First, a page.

In order to establish that the failure of the licensee to telephone Mrs Scott (to collect her husband) was a breach of an owed duty, the Respondents to the appeal would need to have established that if the licensee had telephoned Mrs Scott, this would have prevented the accident and ultimate death of Mr Scott. The High Court identified a number of obstacles that the Respondents would have needed to have overcome to establish this.

Those obstacles were, first, that the licensee had or had the means of ascertaining Mrs Scott's telephone numbers in order to make the call. Secondly, that Mr Scott would have given his wife's telephone numbers to the licensee if the licensee (who had requested the number) made a further request. Thirdly, that if the licensee had been provided with Mrs Scott's telephone number, she would have answered the phone and he would have spoken to her. Fourthly, if the licensee had been able to telephone Mrs Scott to request that she collect her husband, it could not be inferred that Mr Scott: ...would have responded meekly to her arrival, or that the licensee, adopting tactics of delay and deception, would have been able to delay Mr Scott's departure on the motor bike pending Mrs Scott's arrival.

The HCA found that it could not be shown on the balance of probabilities that these obstacles would have been overcome and further, even if the licensee had complied with his alleged duty to telephone Mrs Scott, it was not established that the accident would have been prevented. Accordingly, the HCA found that, even if the licensee owed this duty to Mr Scott and the licensee breached that duty, causation had not been established.

Even if the licensee owed a duty to Mr Scott, the licensee did not breach the duty of care

The Full Court found that the licensee had breached his duty of care to 'avoid' Mr Scott riding (the motorcycle) when his level of intoxication prohibited him from doing so safely. The Full Court relied on the failure of the licensee to:

  • telephone Mrs Scott. The HCA found that without knowing Mrs Scott's telephone numbers, a further request would likely have resulted in a further violent, or more violent, outburst by Mr Scott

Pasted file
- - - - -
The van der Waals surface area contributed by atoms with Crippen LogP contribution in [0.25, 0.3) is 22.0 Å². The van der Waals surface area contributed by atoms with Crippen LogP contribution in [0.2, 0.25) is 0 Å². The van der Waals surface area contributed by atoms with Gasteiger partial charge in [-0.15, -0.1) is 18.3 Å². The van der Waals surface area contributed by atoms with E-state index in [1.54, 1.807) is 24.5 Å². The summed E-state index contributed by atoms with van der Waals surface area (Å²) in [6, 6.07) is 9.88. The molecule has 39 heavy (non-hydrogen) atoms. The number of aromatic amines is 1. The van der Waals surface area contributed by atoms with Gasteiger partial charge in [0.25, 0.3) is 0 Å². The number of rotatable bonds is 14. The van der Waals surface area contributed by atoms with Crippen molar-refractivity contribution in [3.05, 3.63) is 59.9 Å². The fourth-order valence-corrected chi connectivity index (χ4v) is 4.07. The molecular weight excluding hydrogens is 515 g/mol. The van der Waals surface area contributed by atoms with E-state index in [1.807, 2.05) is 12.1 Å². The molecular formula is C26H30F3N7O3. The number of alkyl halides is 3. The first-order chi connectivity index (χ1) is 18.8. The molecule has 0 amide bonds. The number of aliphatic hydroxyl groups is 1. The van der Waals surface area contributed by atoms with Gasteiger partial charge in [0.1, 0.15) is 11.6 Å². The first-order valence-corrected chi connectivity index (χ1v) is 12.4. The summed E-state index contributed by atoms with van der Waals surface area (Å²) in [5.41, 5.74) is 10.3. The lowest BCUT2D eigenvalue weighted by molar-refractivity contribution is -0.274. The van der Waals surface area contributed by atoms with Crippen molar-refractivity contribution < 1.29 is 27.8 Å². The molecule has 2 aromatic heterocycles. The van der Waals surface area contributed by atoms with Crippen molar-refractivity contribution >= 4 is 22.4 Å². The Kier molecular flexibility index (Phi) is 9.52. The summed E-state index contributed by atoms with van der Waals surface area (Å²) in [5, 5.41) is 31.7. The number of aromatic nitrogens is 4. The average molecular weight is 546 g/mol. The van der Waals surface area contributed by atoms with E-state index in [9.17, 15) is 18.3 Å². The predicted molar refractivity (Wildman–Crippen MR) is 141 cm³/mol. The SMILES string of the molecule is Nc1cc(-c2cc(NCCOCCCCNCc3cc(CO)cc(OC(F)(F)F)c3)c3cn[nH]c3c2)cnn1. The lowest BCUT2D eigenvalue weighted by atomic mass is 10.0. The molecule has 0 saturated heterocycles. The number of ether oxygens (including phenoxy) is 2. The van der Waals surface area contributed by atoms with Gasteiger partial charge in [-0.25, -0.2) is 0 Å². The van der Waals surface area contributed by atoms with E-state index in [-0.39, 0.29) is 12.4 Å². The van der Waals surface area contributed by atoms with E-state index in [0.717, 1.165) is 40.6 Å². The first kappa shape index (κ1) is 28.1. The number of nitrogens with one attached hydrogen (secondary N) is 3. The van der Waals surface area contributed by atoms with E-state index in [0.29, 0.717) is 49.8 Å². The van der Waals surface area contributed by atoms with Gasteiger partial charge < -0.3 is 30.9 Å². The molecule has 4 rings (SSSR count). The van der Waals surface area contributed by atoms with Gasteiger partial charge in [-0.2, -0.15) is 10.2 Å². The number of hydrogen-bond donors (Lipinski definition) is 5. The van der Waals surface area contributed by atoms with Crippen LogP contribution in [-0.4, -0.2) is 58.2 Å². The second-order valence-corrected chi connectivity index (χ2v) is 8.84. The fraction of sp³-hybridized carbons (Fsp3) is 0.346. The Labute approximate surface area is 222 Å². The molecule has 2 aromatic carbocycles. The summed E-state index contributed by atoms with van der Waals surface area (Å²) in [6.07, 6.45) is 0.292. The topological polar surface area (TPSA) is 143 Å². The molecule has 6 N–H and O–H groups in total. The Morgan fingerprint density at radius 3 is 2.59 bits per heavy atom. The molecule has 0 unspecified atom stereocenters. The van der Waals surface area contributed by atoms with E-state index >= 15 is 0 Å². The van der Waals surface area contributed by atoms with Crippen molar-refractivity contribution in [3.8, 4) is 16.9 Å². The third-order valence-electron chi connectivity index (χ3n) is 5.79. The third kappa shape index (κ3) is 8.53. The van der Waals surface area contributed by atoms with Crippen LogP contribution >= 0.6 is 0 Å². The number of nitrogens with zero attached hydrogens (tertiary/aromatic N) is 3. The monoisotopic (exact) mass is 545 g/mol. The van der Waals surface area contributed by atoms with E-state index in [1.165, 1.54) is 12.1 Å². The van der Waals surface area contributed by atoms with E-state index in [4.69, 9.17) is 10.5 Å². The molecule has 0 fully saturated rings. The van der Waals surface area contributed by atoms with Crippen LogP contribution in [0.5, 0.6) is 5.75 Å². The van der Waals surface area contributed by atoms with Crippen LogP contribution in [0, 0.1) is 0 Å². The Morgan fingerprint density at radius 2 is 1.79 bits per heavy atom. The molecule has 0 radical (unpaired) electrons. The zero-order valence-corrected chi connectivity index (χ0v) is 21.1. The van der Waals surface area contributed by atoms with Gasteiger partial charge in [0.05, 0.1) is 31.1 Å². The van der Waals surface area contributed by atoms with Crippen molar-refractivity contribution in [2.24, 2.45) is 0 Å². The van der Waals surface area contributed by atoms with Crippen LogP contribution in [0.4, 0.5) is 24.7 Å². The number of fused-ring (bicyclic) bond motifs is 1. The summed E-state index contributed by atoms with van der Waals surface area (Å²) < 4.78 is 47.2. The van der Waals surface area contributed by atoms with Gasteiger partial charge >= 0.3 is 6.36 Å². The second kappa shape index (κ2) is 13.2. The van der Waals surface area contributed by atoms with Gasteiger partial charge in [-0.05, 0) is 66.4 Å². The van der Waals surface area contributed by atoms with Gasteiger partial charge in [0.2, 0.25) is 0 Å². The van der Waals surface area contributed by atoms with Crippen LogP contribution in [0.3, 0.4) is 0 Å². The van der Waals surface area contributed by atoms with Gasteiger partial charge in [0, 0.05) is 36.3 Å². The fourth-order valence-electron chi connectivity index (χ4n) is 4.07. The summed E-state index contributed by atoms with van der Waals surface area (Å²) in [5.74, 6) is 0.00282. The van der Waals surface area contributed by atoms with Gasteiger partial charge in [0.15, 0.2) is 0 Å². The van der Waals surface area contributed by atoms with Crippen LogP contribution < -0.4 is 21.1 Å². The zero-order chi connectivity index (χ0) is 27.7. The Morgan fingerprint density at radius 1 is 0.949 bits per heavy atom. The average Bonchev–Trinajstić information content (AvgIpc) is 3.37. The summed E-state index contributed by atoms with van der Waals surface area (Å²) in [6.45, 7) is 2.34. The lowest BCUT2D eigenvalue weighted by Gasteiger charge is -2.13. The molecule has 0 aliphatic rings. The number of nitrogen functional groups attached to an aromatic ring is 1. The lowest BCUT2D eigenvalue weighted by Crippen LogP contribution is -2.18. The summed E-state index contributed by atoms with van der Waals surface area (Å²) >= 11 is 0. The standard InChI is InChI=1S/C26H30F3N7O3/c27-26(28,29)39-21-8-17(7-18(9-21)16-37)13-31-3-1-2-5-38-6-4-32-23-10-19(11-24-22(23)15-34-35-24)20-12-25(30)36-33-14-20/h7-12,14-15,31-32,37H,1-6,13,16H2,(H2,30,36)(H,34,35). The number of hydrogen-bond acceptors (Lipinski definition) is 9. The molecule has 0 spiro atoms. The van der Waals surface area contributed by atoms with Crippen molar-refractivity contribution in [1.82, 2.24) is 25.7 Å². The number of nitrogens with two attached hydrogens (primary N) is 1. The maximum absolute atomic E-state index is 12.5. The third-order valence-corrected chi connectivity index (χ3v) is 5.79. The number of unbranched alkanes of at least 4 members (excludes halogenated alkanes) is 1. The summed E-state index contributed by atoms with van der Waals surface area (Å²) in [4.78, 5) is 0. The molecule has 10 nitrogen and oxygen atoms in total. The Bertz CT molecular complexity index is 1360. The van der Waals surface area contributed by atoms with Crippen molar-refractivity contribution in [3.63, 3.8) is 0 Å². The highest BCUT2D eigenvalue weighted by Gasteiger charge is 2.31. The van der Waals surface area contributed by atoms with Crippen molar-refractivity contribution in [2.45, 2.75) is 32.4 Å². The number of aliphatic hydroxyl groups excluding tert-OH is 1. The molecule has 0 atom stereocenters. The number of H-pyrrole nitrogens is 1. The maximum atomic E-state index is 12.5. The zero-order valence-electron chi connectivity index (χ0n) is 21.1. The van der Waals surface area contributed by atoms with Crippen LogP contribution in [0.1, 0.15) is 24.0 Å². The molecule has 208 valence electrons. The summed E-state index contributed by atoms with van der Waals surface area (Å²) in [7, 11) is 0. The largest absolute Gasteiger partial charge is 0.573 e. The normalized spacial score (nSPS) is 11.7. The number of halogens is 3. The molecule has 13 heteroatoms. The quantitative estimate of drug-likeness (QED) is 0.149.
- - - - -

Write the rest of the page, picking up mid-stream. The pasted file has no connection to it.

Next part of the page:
• deflect, delay, stall or manifest some resistance to Mr Scott leaving on the motorcycle. In addition to the deception that this would have involved and the effectiveness of this strategy in terms of its duration, the HCA observed that such conduct would have been contrary to Mr Scott's legal rights to possession of the motorcycle. The HCA also observed that the licensee could not lawfully detain Mr Scott
  • refuse to hand over the motorcycle. Tennet J, of the Full Court found that if this had been done, the licensee would have committed an illegal act (as a sub bailee)
  • drive Mr Scott home. The HCA observed that Mr Scott had already refused offers (by his friend's wife) to a lift home and the evidence did not establish that Mr Scott would have: ...submitted tamely to the licensee driving him home. Furthermore, the HCA observed that the licensee's absence from the Hotel may have amounted to a breach of his concurrent contractual or statutory obligations.

The HCA found that, analogous to the finding in Cole v South Tweed Heads Rugby League Football Club Ltd, that it had discharged its duty when it offered the plaintiff safe transport home, the licensee had similarly discharged his duty (if any duty was owed) when he offered to Mr Scott to telephone his wife.

The HCA determined that, even if a duty was owed by the licensee, that duty had not been breached.

The licensee did not owe Mr Scott a duty of care - HCA holds Mr Scott personally responsible

The duty relied on by the majority of the Full Court was a duty to take reasonable care to prevent Mr Scott from riding the motorcycle while he intoxicated, as it reduced his capacity to ride safely. The duty relied on by the Respondents before the High Court is the narrower duty referred to above, which the Respondent's submitted was agreed prospectively, namely a duty to telephone Mrs Scott so that Mr Scott did not face the risk of riding himself home.

The basis of the alleged duty was Mr Scott's alleged vulnerability and: ...the capacity of the licensee to influence events. Additional 'special features', including the commercial interests of the licensee to sell alcohol and the licensees knowledge of the impairing effect of alcohol on Mr Scott, were also relied on to give rise to an alleged duty of care. The HCA rejected this argument, holding Mr Scott responsible for his own actions. The HCA found Mr Scott: ...was likely to be conscious of his own capacity under the influence of drinking and, in the circumstances, no duty of care could arise for the following reasons.